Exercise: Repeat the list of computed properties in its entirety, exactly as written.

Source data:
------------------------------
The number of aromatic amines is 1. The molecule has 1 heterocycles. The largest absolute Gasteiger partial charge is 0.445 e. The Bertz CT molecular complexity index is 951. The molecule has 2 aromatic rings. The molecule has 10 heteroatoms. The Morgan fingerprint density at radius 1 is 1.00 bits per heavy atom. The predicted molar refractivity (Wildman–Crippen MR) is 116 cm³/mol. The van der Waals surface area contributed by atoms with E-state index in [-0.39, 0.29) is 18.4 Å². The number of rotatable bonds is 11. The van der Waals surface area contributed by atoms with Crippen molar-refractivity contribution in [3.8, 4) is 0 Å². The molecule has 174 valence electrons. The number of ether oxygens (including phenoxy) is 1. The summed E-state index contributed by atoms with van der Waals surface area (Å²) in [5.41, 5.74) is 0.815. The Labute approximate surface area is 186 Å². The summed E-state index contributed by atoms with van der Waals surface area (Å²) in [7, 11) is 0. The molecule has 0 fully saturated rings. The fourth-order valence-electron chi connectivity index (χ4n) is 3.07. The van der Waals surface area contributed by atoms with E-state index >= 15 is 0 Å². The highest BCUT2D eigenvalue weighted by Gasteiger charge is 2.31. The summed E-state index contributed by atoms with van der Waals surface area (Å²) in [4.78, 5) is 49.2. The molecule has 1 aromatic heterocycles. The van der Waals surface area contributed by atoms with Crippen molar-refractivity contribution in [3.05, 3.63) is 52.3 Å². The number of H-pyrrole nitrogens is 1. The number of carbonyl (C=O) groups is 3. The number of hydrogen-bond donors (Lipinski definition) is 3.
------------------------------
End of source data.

The number of aromatic amines is 1. The molecule has 1 heterocycles. The largest absolute Gasteiger partial charge is 0.445 e. The Bertz CT molecular complexity index is 951. The molecule has 2 aromatic rings. The molecule has 10 heteroatoms. The Morgan fingerprint density at radius 1 is 1.00 bits per heavy atom. The predicted molar refractivity (Wildman–Crippen MR) is 116 cm³/mol. The van der Waals surface area contributed by atoms with E-state index in [-0.39, 0.29) is 18.4 Å². The number of rotatable bonds is 11. The van der Waals surface area contributed by atoms with Crippen molar-refractivity contribution in [3.8, 4) is 0 Å². The molecule has 174 valence electrons. The number of ether oxygens (including phenoxy) is 1. The summed E-state index contributed by atoms with van der Waals surface area (Å²) in [5.41, 5.74) is 0.815. The Labute approximate surface area is 186 Å². The summed E-state index contributed by atoms with van der Waals surface area (Å²) in [7, 11) is 0. The molecule has 0 fully saturated rings. The fourth-order valence-electron chi connectivity index (χ4n) is 3.07. The van der Waals surface area contributed by atoms with E-state index >= 15 is 0 Å². The highest BCUT2D eigenvalue weighted by Gasteiger charge is 2.31. The summed E-state index contributed by atoms with van der Waals surface area (Å²) in [4.78, 5) is 49.2. The molecule has 1 aromatic heterocycles. The van der Waals surface area contributed by atoms with Crippen molar-refractivity contribution in [3.05, 3.63) is 52.3 Å². The number of H-pyrrole nitrogens is 1. The number of carbonyl (C=O) groups is 3. The number of hydrogen-bond donors (Lipinski definition) is 3.